But Condotta held out hope that a separate bill calling for a group to study ways to improve and merge the two marijuana system would pass before the Legislature adjourned.
Cities and counties around the state have imposed moratoriums on allowing new medical marijuana businesses within their borders, but Condotta said those objections would disappear if they were promised revenue to help pay for the extra law enforcement many local officials think will be needed when the businesses open.
Rep. Eileen Cody, D-West Seattle, said the proposed change to send some tax money to local governments didn't have the votes to pass and was “95 percent dead.” The study bill wasn't going to pass without the larger bill dealing with the merger, she said, but Gov. Jay Inslee could call for a study through an executive order.
Ezra Eickmeyer of the Washington Cannabis Association, a group that represents medical marijuana patients, accused local jurisdictions of “holding the initiative hostage” for tax money. But merging the two systems and closing the current medical marijuana dispensaries without some agreement to drop the moratoriums and allow recreational stores all over the state meant patients would have trouble getting the medical version of the drug.
Without controls on the growing number of medical marijuana growers and dispensaries, Cody said the state could have trouble with the federal government, which still considers the drug illegal for all uses. “The feds may come in and start closing some of them down,” she said.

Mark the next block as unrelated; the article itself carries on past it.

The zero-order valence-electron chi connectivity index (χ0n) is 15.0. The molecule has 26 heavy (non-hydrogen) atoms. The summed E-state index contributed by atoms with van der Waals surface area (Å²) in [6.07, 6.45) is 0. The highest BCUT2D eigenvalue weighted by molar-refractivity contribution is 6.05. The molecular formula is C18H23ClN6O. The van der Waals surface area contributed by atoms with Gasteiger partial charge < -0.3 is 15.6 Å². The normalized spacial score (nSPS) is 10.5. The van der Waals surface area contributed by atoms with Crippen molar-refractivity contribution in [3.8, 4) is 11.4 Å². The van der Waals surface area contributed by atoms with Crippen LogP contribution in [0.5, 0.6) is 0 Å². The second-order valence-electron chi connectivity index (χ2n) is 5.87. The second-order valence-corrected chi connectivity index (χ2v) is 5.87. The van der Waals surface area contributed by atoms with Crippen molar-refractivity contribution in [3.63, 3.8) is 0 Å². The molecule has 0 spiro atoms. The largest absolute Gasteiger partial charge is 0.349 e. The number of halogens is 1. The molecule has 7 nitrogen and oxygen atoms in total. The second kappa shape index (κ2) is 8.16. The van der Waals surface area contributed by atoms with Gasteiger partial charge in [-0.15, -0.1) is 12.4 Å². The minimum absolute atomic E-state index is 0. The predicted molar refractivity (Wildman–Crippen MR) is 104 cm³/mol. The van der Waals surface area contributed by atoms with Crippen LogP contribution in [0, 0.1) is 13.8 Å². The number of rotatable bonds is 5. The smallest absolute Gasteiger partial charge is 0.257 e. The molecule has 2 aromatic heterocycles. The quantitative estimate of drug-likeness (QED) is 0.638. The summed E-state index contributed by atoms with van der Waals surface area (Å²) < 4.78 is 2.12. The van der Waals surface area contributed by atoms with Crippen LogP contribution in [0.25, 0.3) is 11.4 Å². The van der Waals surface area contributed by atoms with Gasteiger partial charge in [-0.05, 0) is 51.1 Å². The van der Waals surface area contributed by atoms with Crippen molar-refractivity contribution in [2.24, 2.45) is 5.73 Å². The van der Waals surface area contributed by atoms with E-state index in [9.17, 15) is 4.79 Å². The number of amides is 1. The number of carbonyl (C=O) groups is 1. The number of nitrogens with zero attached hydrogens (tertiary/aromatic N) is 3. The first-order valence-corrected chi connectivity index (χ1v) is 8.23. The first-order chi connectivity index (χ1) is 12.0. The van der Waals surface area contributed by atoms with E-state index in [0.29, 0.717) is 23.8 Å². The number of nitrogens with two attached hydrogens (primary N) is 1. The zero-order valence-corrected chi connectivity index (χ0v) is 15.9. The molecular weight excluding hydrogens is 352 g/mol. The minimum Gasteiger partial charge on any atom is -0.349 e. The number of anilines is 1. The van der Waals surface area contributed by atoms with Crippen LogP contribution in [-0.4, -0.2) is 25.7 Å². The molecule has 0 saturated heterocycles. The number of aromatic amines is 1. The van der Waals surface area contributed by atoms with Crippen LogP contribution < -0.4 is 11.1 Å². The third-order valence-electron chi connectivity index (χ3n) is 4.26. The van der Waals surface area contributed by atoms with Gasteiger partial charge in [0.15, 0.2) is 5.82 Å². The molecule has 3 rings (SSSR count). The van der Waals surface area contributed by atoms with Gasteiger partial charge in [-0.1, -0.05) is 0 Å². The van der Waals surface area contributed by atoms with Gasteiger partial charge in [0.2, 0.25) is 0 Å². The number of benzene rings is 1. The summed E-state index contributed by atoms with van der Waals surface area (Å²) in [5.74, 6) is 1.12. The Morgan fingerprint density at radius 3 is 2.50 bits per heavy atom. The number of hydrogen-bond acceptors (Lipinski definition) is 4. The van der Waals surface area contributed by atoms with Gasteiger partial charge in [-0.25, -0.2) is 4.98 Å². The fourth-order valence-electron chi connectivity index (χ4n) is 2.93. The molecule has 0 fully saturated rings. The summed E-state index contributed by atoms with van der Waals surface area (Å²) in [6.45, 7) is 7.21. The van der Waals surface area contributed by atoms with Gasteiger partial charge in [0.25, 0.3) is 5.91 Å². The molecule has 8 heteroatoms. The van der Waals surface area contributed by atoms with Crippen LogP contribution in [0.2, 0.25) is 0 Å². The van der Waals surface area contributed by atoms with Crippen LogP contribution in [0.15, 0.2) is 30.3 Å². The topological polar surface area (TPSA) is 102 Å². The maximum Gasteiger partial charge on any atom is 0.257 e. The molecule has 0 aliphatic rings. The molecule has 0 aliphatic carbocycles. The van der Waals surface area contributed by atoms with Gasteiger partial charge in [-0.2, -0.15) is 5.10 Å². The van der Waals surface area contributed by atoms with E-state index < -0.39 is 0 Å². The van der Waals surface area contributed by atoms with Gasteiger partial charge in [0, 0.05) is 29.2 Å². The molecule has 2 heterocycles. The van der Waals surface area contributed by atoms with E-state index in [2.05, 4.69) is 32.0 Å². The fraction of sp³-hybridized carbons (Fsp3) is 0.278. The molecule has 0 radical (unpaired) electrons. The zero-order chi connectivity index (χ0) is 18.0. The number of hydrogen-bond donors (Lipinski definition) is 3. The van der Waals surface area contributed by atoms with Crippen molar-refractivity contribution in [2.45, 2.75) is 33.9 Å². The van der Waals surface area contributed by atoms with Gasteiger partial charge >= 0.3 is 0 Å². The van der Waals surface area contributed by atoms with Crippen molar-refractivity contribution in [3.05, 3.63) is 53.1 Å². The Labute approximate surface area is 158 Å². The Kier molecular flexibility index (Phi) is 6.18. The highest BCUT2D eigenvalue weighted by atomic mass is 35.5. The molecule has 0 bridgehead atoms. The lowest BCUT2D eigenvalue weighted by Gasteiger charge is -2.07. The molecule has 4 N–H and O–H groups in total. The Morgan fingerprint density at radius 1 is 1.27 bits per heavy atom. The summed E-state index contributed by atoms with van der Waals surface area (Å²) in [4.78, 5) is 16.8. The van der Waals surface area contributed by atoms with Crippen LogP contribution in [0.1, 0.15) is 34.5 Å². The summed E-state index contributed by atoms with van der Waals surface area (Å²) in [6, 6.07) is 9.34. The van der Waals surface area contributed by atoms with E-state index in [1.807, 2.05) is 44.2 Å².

OLYMPIA — A supplemental budget that raises no taxes, offers no new tax loopholes and provides no state-funded raises for teachers is expected to be pushed through the Legislature today on a fast track.
Budget negotiators unveiled their negotiated spending plan to the public at lunchtime, using words like “modest”, “stable” and “pretty small.”
It will send an extra $58 million to public schools around the state for books and supplies. It will spend an extra $25 million on Opportunity Scholarships for college students, $22 million on mental health services and $4 million to expand prison capacity.
But some items that prompted major political arguments over the last two months are not in the budget. There is no cost-of-living adjustment for public school teachers, something Democrats in both chambers said they wanted. There are no new taxes, or increases of existing taxes, that would have paid for those raises. There are no major new or extended tax exemptions, which were supported by Republicans.
It is a traditional supplemental budget, legislators said, making small adjustments in the two-year spending plan approved in 2013 after two extensions to that legislative session. It is unlike recent supplemental budgets, which were essentially rewrites of previous spending plans made inoperable because of changing revenue estimates in the recession.
And it leaves until next year a major fight over public schools, which the Legislature is under a state Supreme Court mandate to improve. The Legislature will need to come up with at least $2.2 billion for school programs, and perhaps another $1 billion for school employee wages, for the 2015-17 biennium to satisfy that court order.